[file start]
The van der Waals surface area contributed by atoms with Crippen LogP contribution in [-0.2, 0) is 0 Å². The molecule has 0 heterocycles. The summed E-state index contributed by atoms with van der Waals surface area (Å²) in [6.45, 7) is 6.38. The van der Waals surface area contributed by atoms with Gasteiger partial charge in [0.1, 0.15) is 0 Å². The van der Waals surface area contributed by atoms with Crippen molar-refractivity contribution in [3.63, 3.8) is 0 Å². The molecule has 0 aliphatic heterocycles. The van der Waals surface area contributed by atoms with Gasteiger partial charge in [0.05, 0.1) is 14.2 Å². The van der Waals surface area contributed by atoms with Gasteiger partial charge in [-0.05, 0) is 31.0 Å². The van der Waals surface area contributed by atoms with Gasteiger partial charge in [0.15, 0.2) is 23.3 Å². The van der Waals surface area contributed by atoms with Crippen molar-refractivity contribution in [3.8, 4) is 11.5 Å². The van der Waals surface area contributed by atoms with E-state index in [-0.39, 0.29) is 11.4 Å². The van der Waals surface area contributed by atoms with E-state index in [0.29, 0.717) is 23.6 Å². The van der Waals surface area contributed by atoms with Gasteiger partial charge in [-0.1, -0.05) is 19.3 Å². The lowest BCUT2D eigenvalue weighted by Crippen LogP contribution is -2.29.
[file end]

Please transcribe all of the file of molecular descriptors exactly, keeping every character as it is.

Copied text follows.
The van der Waals surface area contributed by atoms with Crippen LogP contribution in [-0.2, 0) is 0 Å². The molecule has 0 heterocycles. The summed E-state index contributed by atoms with van der Waals surface area (Å²) in [6.45, 7) is 6.38. The van der Waals surface area contributed by atoms with Gasteiger partial charge in [0.1, 0.15) is 0 Å². The van der Waals surface area contributed by atoms with Crippen molar-refractivity contribution in [3.63, 3.8) is 0 Å². The molecule has 0 aliphatic heterocycles. The van der Waals surface area contributed by atoms with Gasteiger partial charge in [0.05, 0.1) is 14.2 Å². The van der Waals surface area contributed by atoms with Gasteiger partial charge in [-0.05, 0) is 31.0 Å². The van der Waals surface area contributed by atoms with Gasteiger partial charge in [0.15, 0.2) is 23.3 Å². The van der Waals surface area contributed by atoms with Crippen molar-refractivity contribution in [3.8, 4) is 11.5 Å². The van der Waals surface area contributed by atoms with E-state index in [-0.39, 0.29) is 11.4 Å². The van der Waals surface area contributed by atoms with E-state index in [0.29, 0.717) is 23.6 Å². The van der Waals surface area contributed by atoms with Gasteiger partial charge in [-0.1, -0.05) is 19.3 Å². The lowest BCUT2D eigenvalue weighted by Crippen LogP contribution is -2.29.